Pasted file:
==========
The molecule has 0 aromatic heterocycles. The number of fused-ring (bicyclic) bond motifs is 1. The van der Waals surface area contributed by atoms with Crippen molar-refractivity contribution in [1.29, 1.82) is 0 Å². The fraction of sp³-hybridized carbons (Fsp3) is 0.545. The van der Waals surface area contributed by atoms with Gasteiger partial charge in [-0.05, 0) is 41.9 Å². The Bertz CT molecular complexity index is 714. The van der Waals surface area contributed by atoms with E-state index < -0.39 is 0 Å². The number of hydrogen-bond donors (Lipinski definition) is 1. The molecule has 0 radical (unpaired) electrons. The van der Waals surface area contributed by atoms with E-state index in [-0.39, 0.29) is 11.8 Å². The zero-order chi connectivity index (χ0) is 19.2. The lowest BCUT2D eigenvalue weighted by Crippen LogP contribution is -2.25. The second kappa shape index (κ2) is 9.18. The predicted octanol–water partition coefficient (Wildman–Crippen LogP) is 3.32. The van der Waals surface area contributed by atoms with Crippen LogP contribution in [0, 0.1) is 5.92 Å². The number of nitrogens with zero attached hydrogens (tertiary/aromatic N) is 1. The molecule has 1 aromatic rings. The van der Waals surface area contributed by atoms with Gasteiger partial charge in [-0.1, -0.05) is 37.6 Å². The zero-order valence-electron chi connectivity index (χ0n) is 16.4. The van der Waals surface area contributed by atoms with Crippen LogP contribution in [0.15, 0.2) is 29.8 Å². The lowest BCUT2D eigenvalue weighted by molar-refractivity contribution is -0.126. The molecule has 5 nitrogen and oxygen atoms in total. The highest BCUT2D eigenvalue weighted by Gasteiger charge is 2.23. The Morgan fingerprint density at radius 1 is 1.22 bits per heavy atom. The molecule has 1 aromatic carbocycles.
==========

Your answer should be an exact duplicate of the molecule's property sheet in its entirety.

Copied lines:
The molecule has 0 aromatic heterocycles. The number of fused-ring (bicyclic) bond motifs is 1. The van der Waals surface area contributed by atoms with Crippen molar-refractivity contribution in [1.29, 1.82) is 0 Å². The fraction of sp³-hybridized carbons (Fsp3) is 0.545. The van der Waals surface area contributed by atoms with Gasteiger partial charge in [-0.05, 0) is 41.9 Å². The Bertz CT molecular complexity index is 714. The van der Waals surface area contributed by atoms with E-state index < -0.39 is 0 Å². The number of hydrogen-bond donors (Lipinski definition) is 1. The molecule has 0 radical (unpaired) electrons. The van der Waals surface area contributed by atoms with E-state index in [-0.39, 0.29) is 11.8 Å². The zero-order chi connectivity index (χ0) is 19.2. The lowest BCUT2D eigenvalue weighted by Crippen LogP contribution is -2.25. The second kappa shape index (κ2) is 9.18. The predicted octanol–water partition coefficient (Wildman–Crippen LogP) is 3.32. The van der Waals surface area contributed by atoms with Crippen LogP contribution in [0, 0.1) is 5.92 Å². The number of nitrogens with zero attached hydrogens (tertiary/aromatic N) is 1. The molecule has 1 aromatic rings. The van der Waals surface area contributed by atoms with Gasteiger partial charge in [-0.1, -0.05) is 37.6 Å². The zero-order valence-electron chi connectivity index (χ0n) is 16.4. The van der Waals surface area contributed by atoms with Crippen LogP contribution in [0.15, 0.2) is 29.8 Å². The lowest BCUT2D eigenvalue weighted by molar-refractivity contribution is -0.126. The molecule has 5 nitrogen and oxygen atoms in total. The highest BCUT2D eigenvalue weighted by Gasteiger charge is 2.23. The Morgan fingerprint density at radius 1 is 1.22 bits per heavy atom. The molecule has 1 aromatic carbocycles.